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Thread: Finnish Army Photos

  1. #31
    Member Doc12's Avatar
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    Quote Originally Posted by KjääkAhopelto View Post
    The mortar company had a guy from New Zealand, and a guy from Paraguay. Anti tank had an American. We had 2 Canadians (including myself) and 2 Brits left in the end. A lot of people (such as our 2 Somalain 'Mohammud's) and our squad's Turkish machine gunner, had come from abroad a long time ago and lived in Finland for years. I think living in Finland makes serving an obligation.

    Me, I went because, I had just finished high school, and, frankly, didn't have anything better to do. I didn't know what I wanted to study yet, so I figured I'd go to Finland and do my military service. They paid for the flight, I got to see my homeland, and get free food for half a year. Adventure? Yeah. Influenced me. Obligation? Not officially. But, if Putin goes crazy I don't want to sit on my ass and do nothing while Finland holds back Ivan without me.
    Let´s hope that never happens. It´s an admirable thing you did for your homeland considering the circumstances. I wish I could have served in Finland too, but unfortunately I don´t have dual citizenships like you. However, if the ***** ever hits the fan you can count on me as a volunteer in your armored forces.
    Thanks for sharing the pics btw.

  2. #32
    member MajorTom's Avatar
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    I have plenty of respect towards the people who have the dedication like this.
    Did you learn the language during your 6 months?
    You ll be back training in few years?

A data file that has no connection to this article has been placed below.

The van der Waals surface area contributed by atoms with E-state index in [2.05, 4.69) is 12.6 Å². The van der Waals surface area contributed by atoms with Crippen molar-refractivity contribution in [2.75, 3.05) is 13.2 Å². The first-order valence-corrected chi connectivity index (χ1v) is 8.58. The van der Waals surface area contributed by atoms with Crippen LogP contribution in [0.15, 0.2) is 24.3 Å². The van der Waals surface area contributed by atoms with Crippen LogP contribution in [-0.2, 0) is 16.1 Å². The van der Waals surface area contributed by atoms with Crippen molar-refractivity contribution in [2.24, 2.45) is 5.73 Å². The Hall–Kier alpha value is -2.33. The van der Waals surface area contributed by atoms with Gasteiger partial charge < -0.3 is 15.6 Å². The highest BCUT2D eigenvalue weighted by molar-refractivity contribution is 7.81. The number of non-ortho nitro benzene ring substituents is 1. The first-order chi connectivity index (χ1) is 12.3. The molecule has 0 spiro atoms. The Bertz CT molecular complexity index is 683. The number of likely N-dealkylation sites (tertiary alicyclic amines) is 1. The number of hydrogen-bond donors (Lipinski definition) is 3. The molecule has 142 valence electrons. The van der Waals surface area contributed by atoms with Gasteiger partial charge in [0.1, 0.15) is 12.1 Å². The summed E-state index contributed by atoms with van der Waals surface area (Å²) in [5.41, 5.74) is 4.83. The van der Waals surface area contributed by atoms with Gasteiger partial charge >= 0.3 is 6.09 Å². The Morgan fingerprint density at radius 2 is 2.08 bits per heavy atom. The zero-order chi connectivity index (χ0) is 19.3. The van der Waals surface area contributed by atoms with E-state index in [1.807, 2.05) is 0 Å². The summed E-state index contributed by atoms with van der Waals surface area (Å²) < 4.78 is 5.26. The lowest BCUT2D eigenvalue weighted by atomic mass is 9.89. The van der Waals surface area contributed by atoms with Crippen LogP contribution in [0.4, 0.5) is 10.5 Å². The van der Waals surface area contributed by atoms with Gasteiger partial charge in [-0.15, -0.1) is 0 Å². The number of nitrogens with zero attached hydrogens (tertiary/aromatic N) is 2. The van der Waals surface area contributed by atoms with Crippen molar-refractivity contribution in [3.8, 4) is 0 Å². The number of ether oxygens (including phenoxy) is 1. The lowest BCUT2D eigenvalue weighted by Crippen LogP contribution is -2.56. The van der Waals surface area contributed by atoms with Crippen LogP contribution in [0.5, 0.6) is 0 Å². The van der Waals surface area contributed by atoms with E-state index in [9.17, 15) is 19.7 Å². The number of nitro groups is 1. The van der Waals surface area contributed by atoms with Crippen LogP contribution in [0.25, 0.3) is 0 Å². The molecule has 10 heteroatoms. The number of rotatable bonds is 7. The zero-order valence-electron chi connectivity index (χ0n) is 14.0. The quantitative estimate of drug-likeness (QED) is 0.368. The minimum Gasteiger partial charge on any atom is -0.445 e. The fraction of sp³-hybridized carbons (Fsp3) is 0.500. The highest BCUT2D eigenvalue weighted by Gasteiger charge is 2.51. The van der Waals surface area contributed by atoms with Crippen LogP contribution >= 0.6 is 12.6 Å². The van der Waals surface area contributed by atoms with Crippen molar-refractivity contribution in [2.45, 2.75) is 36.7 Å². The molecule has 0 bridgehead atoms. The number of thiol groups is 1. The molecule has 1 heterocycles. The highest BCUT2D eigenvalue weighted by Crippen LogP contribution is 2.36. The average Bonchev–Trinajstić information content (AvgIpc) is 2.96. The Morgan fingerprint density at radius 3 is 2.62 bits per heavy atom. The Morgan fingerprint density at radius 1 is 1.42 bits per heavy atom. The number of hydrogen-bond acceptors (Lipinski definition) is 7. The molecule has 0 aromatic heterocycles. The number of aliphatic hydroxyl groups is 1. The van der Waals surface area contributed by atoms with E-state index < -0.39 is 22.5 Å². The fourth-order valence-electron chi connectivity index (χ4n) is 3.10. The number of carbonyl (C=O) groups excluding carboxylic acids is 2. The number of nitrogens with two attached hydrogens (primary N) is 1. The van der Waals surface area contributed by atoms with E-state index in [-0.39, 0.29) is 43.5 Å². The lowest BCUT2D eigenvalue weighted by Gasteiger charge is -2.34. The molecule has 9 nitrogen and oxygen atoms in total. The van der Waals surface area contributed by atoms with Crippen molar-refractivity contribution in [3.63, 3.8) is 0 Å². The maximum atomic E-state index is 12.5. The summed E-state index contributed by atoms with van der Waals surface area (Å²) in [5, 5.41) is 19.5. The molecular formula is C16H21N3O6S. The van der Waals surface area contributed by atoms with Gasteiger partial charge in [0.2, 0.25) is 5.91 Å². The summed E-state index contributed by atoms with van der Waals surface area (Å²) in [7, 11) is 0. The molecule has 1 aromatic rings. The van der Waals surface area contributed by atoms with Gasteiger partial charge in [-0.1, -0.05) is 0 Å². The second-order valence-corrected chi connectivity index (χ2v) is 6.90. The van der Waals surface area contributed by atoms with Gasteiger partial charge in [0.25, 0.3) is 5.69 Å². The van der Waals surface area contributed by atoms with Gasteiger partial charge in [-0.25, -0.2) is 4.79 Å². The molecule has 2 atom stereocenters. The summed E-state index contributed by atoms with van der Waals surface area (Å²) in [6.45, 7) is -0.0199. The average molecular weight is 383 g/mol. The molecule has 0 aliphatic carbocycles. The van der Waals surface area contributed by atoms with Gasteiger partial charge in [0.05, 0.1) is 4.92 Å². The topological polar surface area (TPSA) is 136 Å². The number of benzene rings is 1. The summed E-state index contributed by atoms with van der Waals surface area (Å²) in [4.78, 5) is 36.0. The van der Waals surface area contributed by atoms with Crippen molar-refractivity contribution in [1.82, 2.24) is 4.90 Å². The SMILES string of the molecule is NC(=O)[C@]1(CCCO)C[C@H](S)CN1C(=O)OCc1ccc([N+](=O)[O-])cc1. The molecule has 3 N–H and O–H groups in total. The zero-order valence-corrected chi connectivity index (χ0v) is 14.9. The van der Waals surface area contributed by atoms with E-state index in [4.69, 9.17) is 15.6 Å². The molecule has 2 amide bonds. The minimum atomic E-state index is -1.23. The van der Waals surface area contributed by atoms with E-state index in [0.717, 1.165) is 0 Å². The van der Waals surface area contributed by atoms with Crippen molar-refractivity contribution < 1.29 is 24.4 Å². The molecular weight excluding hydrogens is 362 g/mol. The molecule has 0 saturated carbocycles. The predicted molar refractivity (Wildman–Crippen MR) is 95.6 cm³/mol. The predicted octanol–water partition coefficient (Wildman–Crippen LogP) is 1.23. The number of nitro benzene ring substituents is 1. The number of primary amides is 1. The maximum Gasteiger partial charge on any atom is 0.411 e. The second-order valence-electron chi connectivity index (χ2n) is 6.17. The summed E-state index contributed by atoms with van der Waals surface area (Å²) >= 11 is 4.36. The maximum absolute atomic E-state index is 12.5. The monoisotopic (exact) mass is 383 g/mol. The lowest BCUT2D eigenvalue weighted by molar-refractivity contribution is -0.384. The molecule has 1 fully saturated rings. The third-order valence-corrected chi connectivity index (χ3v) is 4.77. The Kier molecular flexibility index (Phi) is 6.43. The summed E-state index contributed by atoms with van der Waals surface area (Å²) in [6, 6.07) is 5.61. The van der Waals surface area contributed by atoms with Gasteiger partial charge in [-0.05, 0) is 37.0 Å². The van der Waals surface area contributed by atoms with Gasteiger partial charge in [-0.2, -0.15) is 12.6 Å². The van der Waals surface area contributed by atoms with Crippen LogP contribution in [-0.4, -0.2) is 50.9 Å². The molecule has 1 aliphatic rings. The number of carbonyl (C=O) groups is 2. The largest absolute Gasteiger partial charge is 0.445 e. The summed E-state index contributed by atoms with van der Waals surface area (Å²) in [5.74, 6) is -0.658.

3. #33
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    It's a very great thread, and it's a good idea that you never forget your camera during your activities. Sometimes, when I'm in military duty, I also take a camera with me. But, most of the time, especially on the field, I forget. Anyway, a camera would take place in my bag: a place that I could use for something other that is really necessary, even a small one.
    where did you carry your camera?

    Also, it's great that Finland paid your ticket for airplane. I'm a former regular of the Belgian army, and now I'm a PhD student in Japan. But, I continue to be very active in the reserve. When I fly to Belgium for activities in the army reserve, however Belgium does not pay my ticket> I have to save money all the time, to be able to fly. I wish that the Belgian ministry of defence would do the same than your.

    Congratulation for your dedication to Finland, and for your spirit of real citizen and adventurer.

  4. #34
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    By the way, you have reason that we (European nations) should be careful about Russia. One day, Russia will go back again to an expansionist policy and will try again to creat a sphere of influence or even of domination. Moreover, there are many mechanism of policy and alliances that could also provoke some clashes.
    That was just a short comment on that point.

  5. #35
    Member djiti's Avatar